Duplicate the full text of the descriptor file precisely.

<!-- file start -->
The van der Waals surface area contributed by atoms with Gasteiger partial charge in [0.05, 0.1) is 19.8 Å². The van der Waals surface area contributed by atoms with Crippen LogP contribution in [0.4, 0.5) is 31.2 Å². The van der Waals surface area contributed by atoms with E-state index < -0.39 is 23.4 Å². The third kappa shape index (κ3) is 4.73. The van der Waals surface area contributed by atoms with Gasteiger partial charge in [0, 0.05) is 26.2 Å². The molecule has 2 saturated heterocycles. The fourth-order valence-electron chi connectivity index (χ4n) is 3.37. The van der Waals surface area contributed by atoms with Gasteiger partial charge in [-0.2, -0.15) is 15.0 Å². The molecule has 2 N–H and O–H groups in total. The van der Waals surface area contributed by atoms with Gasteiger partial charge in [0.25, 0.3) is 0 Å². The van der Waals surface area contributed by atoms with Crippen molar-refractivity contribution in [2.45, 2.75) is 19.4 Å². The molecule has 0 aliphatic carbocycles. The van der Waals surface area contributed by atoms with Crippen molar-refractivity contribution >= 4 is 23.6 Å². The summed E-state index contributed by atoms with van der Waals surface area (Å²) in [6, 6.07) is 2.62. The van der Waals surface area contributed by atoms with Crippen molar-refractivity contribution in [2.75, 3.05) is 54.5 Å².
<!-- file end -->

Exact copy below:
The van der Waals surface area contributed by atoms with Gasteiger partial charge in [0.05, 0.1) is 19.8 Å². The van der Waals surface area contributed by atoms with Crippen LogP contribution in [0.4, 0.5) is 31.2 Å². The van der Waals surface area contributed by atoms with E-state index < -0.39 is 23.4 Å². The third kappa shape index (κ3) is 4.73. The van der Waals surface area contributed by atoms with Gasteiger partial charge in [0, 0.05) is 26.2 Å². The molecule has 2 saturated heterocycles. The fourth-order valence-electron chi connectivity index (χ4n) is 3.37. The van der Waals surface area contributed by atoms with Gasteiger partial charge in [-0.2, -0.15) is 15.0 Å². The molecule has 2 N–H and O–H groups in total. The van der Waals surface area contributed by atoms with Gasteiger partial charge in [0.25, 0.3) is 0 Å². The van der Waals surface area contributed by atoms with Crippen molar-refractivity contribution in [2.45, 2.75) is 19.4 Å². The molecule has 0 aliphatic carbocycles. The van der Waals surface area contributed by atoms with Crippen molar-refractivity contribution >= 4 is 23.6 Å². The summed E-state index contributed by atoms with van der Waals surface area (Å²) in [6, 6.07) is 2.62. The van der Waals surface area contributed by atoms with Crippen molar-refractivity contribution in [2.75, 3.05) is 54.5 Å².